Sock turning it around

Sock turning it around

Sock turning it around

Jack Sock was down and just about out, lying on his stomach on a secondary court at the Paris Masters as a trainer massaged his stiff lower back. True, Sock had just saved a break point in the previous game against Kyle Edmund, but that had only kept him from trailing by 0-5 in the third and final set of his opening-round match.

It looked very much like the end of Sock's season, one that had started full of deep runs and promise and largely failed to deliver. But his back felt looser when he rose to resume play, and though he soon fell
behind by 1-5, he played with fresh abandon and salvaged the match in a tiebreaker, 4-6, 7-6 (4), 7-6 (5).

Four rounds later, he also found a way to win the title -- his first in a Masters 1000 tournament -- and earned a spot in the top 10 and the final slot in the tour's most exclusive event, the eight-man ATP Finals that begin Sunday in London.

"We weren't feeling too good at 1-5," said Jay Berger, Sock's new coach. "But it's a great lesson to learn and great for Jack to realize that if you get through one match, it's pretty amazing the things you can do."

No American had won a Masters 1000 since Andy Roddick won the Miami Open in 2010. No American has played in the ATP Finals since Mardy Fish in 2011 after he, too, secured the eighth and final spot in Paris.

That achievement felt like a late-career reward for Fish, who was 29 at a time before Roger Federer had reset the biological clock for men's tennis excellence.

Sock, long considered a great talent with his wrenching forehand and athleticism, turned 25 in September. He said that of all the consequences of his surprise Paris victory, breaking into the top 10 meant the most. "I think that everyone that grows up and aspires to be a tennis player dreams about being in the top 10 and pushing from there and going as far as you can," he said in an interview.

Asked if he might frame a copy of this week's ATP rankings, where he is at No. 9, Sock demurred and said, "I hope to be framing a lower number than that in the future."

Still, these are giddy times for a man who arrived in Paris ranked No. 22 and with no thoughts of an ATP Finals debut. Other players were seemingly better placed to claim the final slot.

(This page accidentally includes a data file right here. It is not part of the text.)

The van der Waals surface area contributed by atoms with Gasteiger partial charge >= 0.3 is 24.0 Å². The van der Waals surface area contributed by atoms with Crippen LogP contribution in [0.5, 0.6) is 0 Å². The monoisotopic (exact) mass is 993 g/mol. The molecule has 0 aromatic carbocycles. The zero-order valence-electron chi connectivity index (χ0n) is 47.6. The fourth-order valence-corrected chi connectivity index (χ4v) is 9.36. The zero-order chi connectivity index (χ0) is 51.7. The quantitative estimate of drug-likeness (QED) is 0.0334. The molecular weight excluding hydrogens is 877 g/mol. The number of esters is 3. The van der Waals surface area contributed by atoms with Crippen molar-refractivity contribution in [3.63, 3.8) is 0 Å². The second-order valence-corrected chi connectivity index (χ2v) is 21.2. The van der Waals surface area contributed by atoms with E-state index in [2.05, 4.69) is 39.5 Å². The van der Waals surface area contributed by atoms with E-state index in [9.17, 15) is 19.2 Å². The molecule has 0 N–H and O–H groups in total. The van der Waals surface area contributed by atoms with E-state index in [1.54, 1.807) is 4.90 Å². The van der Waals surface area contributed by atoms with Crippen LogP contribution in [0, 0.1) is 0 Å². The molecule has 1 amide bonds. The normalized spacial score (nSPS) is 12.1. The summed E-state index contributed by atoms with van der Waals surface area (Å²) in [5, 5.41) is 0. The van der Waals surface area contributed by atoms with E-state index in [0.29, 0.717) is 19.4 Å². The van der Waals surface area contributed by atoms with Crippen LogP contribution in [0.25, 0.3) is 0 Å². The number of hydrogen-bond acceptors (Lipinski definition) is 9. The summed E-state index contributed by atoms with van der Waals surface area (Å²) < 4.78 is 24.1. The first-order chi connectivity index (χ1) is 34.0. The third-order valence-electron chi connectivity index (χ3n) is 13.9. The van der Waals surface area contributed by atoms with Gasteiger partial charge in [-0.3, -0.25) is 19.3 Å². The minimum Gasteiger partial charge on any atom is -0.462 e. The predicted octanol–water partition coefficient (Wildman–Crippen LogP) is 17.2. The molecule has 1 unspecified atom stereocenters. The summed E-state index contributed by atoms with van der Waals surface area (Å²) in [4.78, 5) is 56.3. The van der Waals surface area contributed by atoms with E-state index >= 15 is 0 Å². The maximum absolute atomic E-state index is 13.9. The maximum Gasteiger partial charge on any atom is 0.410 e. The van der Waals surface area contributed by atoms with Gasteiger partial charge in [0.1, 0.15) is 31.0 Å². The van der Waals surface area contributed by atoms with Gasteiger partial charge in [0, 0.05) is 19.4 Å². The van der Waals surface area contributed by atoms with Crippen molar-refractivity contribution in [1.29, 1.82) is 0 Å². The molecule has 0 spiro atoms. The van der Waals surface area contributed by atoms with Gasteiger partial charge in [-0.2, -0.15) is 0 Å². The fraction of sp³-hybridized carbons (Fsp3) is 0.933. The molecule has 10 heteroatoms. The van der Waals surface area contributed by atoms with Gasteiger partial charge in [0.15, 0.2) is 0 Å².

"Obviously there's only eight guys a year who make it and to do it for the U.S. -- and not only for myself -- is special," said Sock, who will face Federer in the opening singles match Sunday. "I'm just going to go to London and play free. I snuck into the last spot, so nothing to lose."

Sock did, however, miss out on a tee time at Augusta National Golf Club with John Isner, which was booked for this week at the home of the Masters. Sock will be indoors at the O2 Arena, and Berger had to make some new travel arrangements of his own.

Berger was not planning any late-season European travel when he decided to leave his post in June as head of men's tennis at the US Tennis Association player development programme. His goal was to improve his own golf game and watch his son play -- Daniel Berger is a two-time winner on the PGA Tour and was part of this year's winning Presidents Cup team from the United States.

Instead, Berger got a call in June from Sock, who met Berger as a teenager and was looking for help after splitting with his longtime coach Troy Hahn.

"I think I understand Jack," Berger said. "And really from the first time I saw him play, I really believed in him. I know in my bones he's a great player, so I told him I would certainly help him out. I did not hesitate."

Now, all in a rush, Berger, once a top-10 player himself, is working with another top-10 player.

"It's not a late-season surge; it's a one-tournament surge," said Brad Gilbert, a coach and ESPN analyst.

But the platform for the big rankings leap was built in the first three months of 2017, when Sock won titles in Auckland, New Zealand, and Delray Beach, Florida, and then lost to Federer in the semifinals of the Masters 1000 event in Indian Wells, California, and to Rafael Nadal in the quarterfinals of the Masters 1000 tournament in Miami.

But soon after Sock made the long trip to Australia and back in April to play in a losing effort for the U.S. Davis Cup team, his season turned into a struggle.

"He was playing at a super-high level, and then we got overextended a bit in the scheduling," said Mike Wolf, Sock's longtime mentor in Overland Park, Kansas, who remains part of his coaching team. "He had to
take kind of a breather, which was somewhat on us. We had him play too much and then he got hurt."

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